What's done is done, but in future years, as others suggest, collect up the leaves and compost them separately, either in a contained heap or in binliner bags with holes in the bottom. Leaves should be wet, crammed in a binliner, the tops tied shut, holes poked in the bottom, then left in a corner somewhere to rot down over a year or so, by which time they will have shrunken right down to something commonly known as 'black gold'. This can then be added to your soil with, if applied in spring, a handful or two of nitrogen in some form or other. In the UK, that would be Growmore or other granular nitrogenous, but balanced, feed.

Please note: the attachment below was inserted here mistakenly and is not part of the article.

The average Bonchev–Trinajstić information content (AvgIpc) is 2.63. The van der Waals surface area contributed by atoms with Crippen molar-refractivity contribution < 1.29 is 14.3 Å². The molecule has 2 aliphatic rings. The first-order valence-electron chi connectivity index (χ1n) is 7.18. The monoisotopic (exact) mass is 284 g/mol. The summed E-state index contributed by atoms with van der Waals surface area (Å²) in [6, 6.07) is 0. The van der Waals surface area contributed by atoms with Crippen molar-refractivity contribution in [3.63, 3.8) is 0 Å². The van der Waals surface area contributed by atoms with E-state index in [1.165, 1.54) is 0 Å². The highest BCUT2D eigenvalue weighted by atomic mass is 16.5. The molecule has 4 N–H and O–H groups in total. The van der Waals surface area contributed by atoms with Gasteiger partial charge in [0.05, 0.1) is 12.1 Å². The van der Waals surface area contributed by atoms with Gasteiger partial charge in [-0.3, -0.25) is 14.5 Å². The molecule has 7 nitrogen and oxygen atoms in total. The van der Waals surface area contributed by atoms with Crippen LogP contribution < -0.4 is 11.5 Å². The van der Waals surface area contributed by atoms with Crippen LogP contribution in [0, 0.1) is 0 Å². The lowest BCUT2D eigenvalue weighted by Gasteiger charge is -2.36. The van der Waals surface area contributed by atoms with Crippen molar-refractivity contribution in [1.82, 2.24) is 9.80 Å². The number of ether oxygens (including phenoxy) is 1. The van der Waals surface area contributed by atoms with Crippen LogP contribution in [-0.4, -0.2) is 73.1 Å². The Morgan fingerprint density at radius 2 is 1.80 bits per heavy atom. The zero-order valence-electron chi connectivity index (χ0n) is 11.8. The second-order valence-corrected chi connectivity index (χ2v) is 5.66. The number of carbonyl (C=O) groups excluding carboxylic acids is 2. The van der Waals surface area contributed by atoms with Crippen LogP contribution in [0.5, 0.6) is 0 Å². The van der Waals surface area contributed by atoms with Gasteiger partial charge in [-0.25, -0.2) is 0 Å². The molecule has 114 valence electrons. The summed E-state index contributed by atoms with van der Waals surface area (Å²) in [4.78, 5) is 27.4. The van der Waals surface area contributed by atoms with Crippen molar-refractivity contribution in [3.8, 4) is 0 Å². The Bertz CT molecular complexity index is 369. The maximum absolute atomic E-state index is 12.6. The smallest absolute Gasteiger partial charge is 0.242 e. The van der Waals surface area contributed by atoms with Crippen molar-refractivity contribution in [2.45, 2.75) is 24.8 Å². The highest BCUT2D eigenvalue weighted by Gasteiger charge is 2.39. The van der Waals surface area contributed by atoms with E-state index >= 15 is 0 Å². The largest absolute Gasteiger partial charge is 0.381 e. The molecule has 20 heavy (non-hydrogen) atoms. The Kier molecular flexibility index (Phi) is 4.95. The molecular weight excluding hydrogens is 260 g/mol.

The reason you wouldn't normally allow leaves to degrade slowly on the ground in your garden, or dig in shredded or whole leaves, is because the fungi and bacteria which break down the leaves require nitrogen to function. Therefore, if you add chopped leaves directly to your soil, the activity of those organisms will increase, and remove more nitrogen from the soil in which your plants are growing, leaving less available nitrogen for plants to take up.